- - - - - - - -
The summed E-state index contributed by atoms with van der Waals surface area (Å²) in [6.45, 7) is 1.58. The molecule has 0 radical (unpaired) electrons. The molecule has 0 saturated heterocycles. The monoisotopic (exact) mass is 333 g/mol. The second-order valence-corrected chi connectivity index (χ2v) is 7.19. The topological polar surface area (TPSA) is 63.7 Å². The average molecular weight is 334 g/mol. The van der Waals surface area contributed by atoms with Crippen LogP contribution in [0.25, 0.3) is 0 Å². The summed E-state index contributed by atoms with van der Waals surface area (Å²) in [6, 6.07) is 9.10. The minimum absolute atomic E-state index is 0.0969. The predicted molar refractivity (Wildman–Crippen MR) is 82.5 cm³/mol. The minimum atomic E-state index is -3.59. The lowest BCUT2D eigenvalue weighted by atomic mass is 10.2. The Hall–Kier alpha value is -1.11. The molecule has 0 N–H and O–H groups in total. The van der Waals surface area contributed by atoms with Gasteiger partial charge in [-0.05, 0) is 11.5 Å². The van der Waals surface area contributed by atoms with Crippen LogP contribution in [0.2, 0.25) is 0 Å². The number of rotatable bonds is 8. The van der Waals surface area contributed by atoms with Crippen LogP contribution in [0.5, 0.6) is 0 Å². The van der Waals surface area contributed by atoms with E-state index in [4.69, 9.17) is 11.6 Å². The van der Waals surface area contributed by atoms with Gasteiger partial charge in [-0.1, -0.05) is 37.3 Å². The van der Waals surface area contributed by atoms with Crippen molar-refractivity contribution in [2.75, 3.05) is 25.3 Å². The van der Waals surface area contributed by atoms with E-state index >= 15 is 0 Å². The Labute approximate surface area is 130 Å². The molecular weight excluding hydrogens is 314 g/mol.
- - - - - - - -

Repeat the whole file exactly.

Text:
The summed E-state index contributed by atoms with van der Waals surface area (Å²) in [6.45, 7) is 1.58. The molecule has 0 radical (unpaired) electrons. The molecule has 0 saturated heterocycles. The monoisotopic (exact) mass is 333 g/mol. The second-order valence-corrected chi connectivity index (χ2v) is 7.19. The topological polar surface area (TPSA) is 63.7 Å². The average molecular weight is 334 g/mol. The van der Waals surface area contributed by atoms with Crippen LogP contribution in [0.25, 0.3) is 0 Å². The summed E-state index contributed by atoms with van der Waals surface area (Å²) in [6, 6.07) is 9.10. The minimum absolute atomic E-state index is 0.0969. The predicted molar refractivity (Wildman–Crippen MR) is 82.5 cm³/mol. The minimum atomic E-state index is -3.59. The lowest BCUT2D eigenvalue weighted by atomic mass is 10.2. The Hall–Kier alpha value is -1.11. The molecule has 0 N–H and O–H groups in total. The van der Waals surface area contributed by atoms with Gasteiger partial charge in [-0.05, 0) is 11.5 Å². The van der Waals surface area contributed by atoms with Crippen LogP contribution in [0.2, 0.25) is 0 Å². The number of rotatable bonds is 8. The van der Waals surface area contributed by atoms with Crippen LogP contribution in [0.5, 0.6) is 0 Å². The van der Waals surface area contributed by atoms with E-state index in [4.69, 9.17) is 11.6 Å². The van der Waals surface area contributed by atoms with Gasteiger partial charge in [-0.1, -0.05) is 37.3 Å². The van der Waals surface area contributed by atoms with Crippen molar-refractivity contribution in [2.75, 3.05) is 25.3 Å². The van der Waals surface area contributed by atoms with E-state index >= 15 is 0 Å². The Labute approximate surface area is 130 Å². The molecular weight excluding hydrogens is 314 g/mol.